Here is the Libby's Pumpkin pie recipe that I promised you in last Friday's edition of Ingredient Function Friday on my Facebook.com/BakingwithColette page.
This is one of the best and easiest recipes for pumpkin pie out there. If you forget the can of evaporated milk you can substitute heavy cream or half and half.
If you ever wondered where the evaporated milk came from...evaporated milk became widely available in the 1920s before modern refrigeration was a thing. The pie itself became a Thanksgiving staple around the time that Thanksgiving was declared a national holiday in 1863.
And one last thing Libby's has been canning pumpkin for 144 years...so here is the recipe for the filling. The recipe made its debut on the label in the last century. As promised I will be filming a pie crust tutorial later today so a great recipe for pie crust is coming soon.
It's best to get all your pie baking out of the way before you have to start cooking the rest of the dinner. The day before would be ideal. Then chill the pie in the refrigerator and bring it up to room temperature before serving. For perfect slices, use a serrated knife that has been dipped in hot water and dried in between each slice. Whipped cream makes a perfect garnish.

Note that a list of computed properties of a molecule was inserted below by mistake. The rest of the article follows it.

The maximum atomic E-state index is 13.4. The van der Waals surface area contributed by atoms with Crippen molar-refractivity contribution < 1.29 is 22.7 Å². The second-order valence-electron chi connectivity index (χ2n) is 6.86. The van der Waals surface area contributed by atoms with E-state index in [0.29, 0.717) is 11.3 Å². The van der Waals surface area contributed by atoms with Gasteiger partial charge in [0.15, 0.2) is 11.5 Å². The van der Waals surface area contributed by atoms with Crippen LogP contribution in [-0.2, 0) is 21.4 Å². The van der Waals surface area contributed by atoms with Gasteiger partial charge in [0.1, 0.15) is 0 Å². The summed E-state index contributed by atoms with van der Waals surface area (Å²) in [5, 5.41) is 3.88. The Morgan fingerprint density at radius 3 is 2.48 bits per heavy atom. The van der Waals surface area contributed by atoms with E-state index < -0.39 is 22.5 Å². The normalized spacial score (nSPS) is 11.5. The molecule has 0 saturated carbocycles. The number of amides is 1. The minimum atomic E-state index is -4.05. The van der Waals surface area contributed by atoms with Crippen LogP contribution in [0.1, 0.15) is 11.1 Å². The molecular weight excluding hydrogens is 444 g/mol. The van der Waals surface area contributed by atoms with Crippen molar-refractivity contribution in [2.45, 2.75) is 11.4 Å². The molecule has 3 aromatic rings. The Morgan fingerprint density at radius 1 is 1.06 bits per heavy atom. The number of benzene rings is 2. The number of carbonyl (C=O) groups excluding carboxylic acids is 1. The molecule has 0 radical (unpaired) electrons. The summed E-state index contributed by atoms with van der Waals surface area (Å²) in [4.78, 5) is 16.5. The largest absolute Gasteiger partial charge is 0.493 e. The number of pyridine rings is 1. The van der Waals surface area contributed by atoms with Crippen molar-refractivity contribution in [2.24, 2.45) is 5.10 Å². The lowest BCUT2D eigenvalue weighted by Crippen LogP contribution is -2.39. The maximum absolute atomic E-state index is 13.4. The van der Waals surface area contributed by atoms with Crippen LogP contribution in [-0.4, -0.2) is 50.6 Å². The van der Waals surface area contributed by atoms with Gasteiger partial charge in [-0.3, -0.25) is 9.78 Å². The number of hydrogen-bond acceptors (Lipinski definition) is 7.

Happy Baking! Colette
To fill one 8 or 9" pie = serves 8.
- 3/4 cup (5 ounces) 142g sugar
- 1/2 teaspoon salt
- 1 teaspoon cinnamon
- 1/2 teaspoon ginger
- 1/4 teaspoon cloves
- 2 large eggs (96g)
- 1 can pumpkin (15 ounces)
- 1 can evaporated milk (12 ounces)
- Variations: reduce cloves to 1/8 teaspoon and add 1/8 teaspoon of nutmeg
- Combine sugar, salt, cinnamon, ginger, cloves, (nutmeg if using) eggs and pumpkin. Whisk until smooth. Slowly add the evaporated milk. Whisk until smooth.
- Pour into partially baked pie shell - directions will be in the pie crust tutorial.
- Check in 35 minutes - the filling should "jiggle like jello and not ripple like soup". There is another way to test for doneness and that is by inserting a paring knife or skewer close to the center - it should come out clean when the pie is done.